One of the many stakeholders in the “Sertão”, in Brazilians North East, is the movement of the landless rural workers (Movimento dos Trabalhadores Rurais Sem Terra, MST, http://www.mst.org.br/). They have a great interest in land, to settle and to produce in agro-ecological systems.
Past week, the MST held its 6th congress in Brasilia and gathered about 15.000 people at a camp right in the centre, near the stadion. The event was at the same time the 30th anniversary of the movement. Members of 24 states took part, arriving in 340 busses. During 5 days (from 09. to 14. February), many plenary sessions were held and performances prepared by the different regions were presented, to celebrate and at the same time to motivate the delegates in their struggle for a decent livelihood.
President Dilma received the leaders of the movement and an official letter with the main demands of MST was given to her.To build peoples agrarian reform is the most important claim of the organisation, which means to re-distribute agricultural land so that more people can benefit from it than in the current system of monocultures and land-concentrations by single farmers. The “Sem Terra” as they are frequently called in Brazil, are involved in many activities that challenge the dominant agrobusiness, with its vast plantations of sugarcane, soy, or cattle-pastures. But they also invest in education, fighting for more schools in rural areas, for equitable access to universities and supporting the members with sholarships, e.g. for the programm “Mais Medicos”.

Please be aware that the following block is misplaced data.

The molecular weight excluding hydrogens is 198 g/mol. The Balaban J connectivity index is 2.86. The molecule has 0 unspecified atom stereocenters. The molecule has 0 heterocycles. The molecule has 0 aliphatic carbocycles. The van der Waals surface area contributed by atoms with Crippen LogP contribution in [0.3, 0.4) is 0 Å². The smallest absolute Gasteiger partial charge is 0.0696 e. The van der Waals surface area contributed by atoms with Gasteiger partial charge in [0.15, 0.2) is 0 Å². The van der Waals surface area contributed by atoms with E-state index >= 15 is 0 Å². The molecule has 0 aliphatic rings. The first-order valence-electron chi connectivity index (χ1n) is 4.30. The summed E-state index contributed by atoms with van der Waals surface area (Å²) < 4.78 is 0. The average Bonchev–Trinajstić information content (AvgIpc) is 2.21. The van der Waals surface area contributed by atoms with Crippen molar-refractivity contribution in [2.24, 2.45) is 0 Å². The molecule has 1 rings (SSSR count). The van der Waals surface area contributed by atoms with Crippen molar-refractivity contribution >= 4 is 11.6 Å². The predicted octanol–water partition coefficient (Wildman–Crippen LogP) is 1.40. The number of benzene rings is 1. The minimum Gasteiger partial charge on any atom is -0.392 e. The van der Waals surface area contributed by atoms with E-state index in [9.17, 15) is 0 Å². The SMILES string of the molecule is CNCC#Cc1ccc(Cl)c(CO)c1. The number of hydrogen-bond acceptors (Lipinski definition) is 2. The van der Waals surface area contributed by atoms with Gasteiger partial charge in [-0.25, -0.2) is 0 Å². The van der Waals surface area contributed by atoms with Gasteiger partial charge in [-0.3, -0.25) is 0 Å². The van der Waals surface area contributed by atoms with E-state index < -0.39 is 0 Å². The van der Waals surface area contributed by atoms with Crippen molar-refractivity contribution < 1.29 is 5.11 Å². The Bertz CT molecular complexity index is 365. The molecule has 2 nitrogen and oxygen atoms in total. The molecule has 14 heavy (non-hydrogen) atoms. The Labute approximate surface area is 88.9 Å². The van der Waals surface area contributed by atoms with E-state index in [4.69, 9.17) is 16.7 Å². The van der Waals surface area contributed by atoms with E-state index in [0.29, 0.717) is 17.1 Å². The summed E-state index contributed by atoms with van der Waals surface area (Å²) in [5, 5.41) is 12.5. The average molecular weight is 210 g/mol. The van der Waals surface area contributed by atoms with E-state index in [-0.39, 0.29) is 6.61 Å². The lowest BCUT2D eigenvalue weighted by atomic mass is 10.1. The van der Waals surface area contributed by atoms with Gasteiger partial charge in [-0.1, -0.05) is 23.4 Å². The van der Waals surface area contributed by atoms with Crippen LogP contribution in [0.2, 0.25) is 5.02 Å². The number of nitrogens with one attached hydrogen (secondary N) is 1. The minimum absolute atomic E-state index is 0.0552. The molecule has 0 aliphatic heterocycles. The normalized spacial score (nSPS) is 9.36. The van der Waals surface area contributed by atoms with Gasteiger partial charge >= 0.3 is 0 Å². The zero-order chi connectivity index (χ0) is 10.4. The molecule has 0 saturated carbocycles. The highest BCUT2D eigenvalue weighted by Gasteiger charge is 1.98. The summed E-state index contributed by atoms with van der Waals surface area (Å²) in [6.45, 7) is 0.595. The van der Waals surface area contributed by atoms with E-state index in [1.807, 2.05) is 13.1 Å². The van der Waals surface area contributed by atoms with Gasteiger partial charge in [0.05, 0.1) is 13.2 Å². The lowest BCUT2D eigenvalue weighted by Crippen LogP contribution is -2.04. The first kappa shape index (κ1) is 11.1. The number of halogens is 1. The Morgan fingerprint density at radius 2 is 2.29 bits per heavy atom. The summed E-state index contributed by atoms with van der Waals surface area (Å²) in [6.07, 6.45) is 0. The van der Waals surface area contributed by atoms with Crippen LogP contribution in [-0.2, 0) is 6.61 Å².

The 6th congress was a great opportunity to get to know the movement, and to get in contact with international organisations that cooperate with them (e.g. Via campesina, http://viacampesina.org/en/). Facing the upcoming selections in Brazil, it was an interesting dive into the political landscape, and how it is perceived by the peasants and simple people, that only together have the power to make a change.